TROY — Troy City Council agreed to seek additional information about a proposed park levy after more than an hour of discussion and questions from the city’s boards of park commissioners and recreation on Monday.
Nine organizations calling themselves “Operation Recreation 2020” presented information to propose to place a 10-year, 2.0-mills levy to generate $8 million for improvements for Duke Park, the city golf course and the senior citizen facilities. The proposal projects the levy to cost approximately $70 a year per $100,000 property valuation.
The proposal includes $11.2 million in Duke Park improvements for nine new baseball fields, three full sized soccer fields and a $300,000 park department maintenance building; $100,000 to fund the Troy Senior Citizens Center’s improvements, including roof replacement, renovations, new doors and windows, parking lot resurfacing, a shuffleboard court and exterior siding; $1.5 million in clubhouse and course grounds improvements and a new driving range at Miami Shores Golf Course.
The proposal also includes the organization raising $4 million in private donations and possible grants as part of its “public/private endeavor” to help finance the proposed $12 million in improvements.
The board of park commissioners voted to positively recommend the proposed levy to council, while members of the city’s recreation board motion of support failed. While council does not need either boards’ approval about the issue, they were invited to provide their input with special meetings conducted during the council as a whole session.
President of the board of park commissioners Alan Kappers said his concerns would be in the phases of the project if the levy passed.
“There are a lot of questions coming down the pike once money is available to make improvements,” Kappers said.
Kappers said he has more questions for the groups, particularly the youth baseball league organizers, on how the facilities would be maintained.
Commissioners Becky Pierce and Levi Fox both requested a list of priorities within the project and where cuts would be made if the proposal needed to be scaled back, espicially if private donations were not raised. All three commissioners recommended to move forward with the proposal.
The city’s recreation board did not approve the proposal as presented. Doug Jackson attended the meeting, but left before the formal vote.
Marty Hobart, president of the recreation board, said he personally thought it was a good project and the facilities, especially Duke Park, get a lot of use throughout the year. Hobart made the recommendation to approve the proposal with conditions that more information was needed, but failed to have a second motion for support.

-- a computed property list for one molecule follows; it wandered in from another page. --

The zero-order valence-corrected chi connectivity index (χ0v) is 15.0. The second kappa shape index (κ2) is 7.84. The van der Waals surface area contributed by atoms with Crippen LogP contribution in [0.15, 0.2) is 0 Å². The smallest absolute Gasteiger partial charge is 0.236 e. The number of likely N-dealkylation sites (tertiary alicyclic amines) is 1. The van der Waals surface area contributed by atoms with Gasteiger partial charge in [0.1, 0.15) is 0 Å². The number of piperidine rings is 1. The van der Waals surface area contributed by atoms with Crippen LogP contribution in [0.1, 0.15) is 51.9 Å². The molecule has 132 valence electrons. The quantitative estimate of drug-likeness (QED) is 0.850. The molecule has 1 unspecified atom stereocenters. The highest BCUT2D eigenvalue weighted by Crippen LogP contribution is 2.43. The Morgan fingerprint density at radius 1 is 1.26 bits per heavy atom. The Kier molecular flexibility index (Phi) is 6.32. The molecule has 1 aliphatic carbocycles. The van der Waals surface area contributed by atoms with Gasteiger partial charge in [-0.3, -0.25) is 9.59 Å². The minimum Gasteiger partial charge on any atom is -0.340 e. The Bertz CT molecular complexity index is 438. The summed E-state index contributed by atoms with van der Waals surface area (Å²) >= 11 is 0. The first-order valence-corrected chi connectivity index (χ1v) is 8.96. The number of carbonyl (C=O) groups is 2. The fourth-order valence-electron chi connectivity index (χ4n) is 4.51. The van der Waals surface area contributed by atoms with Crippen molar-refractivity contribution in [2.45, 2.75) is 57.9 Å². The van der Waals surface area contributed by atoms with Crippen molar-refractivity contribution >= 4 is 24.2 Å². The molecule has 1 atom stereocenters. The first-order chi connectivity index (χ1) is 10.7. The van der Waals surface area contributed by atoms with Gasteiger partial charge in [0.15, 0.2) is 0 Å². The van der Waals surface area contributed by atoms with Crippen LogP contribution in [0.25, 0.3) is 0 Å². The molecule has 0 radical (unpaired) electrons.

Recreation board member Tom Dunn said he was not opposed to the project overall, but said he was concerned that the 2- mills may not be enough to cover the project’s scope with levied funds.
“There’s a big difference between being in favor of the project and then asking the voters to tax themselves when I’m not sure in any shape or form that this is the right amount of money to do what we need it to do,” Dunn said.
Board member Eric Herman said he liked the project as well, but had a lot of questions about the project that were not answered during the meeting.
“I’d have a hard time putting a levy out there with all these questions,” Herman said.
Board member Donna Snipes also said she was uncertain if she could support a levy with the burden falling on property owners.
Following the initial presentation, council member Robin Oda said she didn’t understand why “Operation Recreation 2020,” particularly Troy youth baseball leagues, was behind the proposed levy for city-owned property and improvements and also questioned city staff for presenting the information so quickly.
“It would have been nice for council to have heard of this committee before we got this packet two days ago,” Oda said.
Director of public service and safety Patrick Titterington said the proposal was on a tight timeline to be approved and placed on the November ballot with the county’s board of elections. According to the Miami County Board of Elections, local issues must be filed and certified with the board of elections by Aug. 10 to appear on the Nov. 8 General Election ballot.
Titterington said the main driver of the proposal was the acquisition of the Huelskamp Farm to expand Duke Park to move the city’s baseball complex from flood prone Knoop Fields to the facility.
“To create a complex with nine to 12-13 fields is not something that happens overnight — baseball is obviously seasonal. … The stakeholders were concerned about that because they’ve gone to their private funding sources time and time again because every time it floods it wipes out fences, it wipes out fields, it wipes out dirt — everything. It takes tens of thousands of dollars to replace everything, so that’s part of what has driven that committee to come to us and want to get this accomplished in November,” Titterington said. “This is their request, their project, their issue. Of course we would be intimately involved in the construction and implementation of course, but that’s what their asking and that’s why the timeline is the way it is.”
The Operation Recreation 2020 group represents the following organizations: Troy Junior Baseball, Midwest Ohio Baseball, Troy Christian High School, Troy High School Softball Organization, Troy Junior Trojans Baseball, Troy Post No. 43 and Troy TL Boosters Inc., Troy Soccer Club, Troy Senior Citizens Center and Miami Shores Golf Course.
Reach Melanie Yingst at firstname.lastname@example.org or follow her on Twitter @Troydailynews
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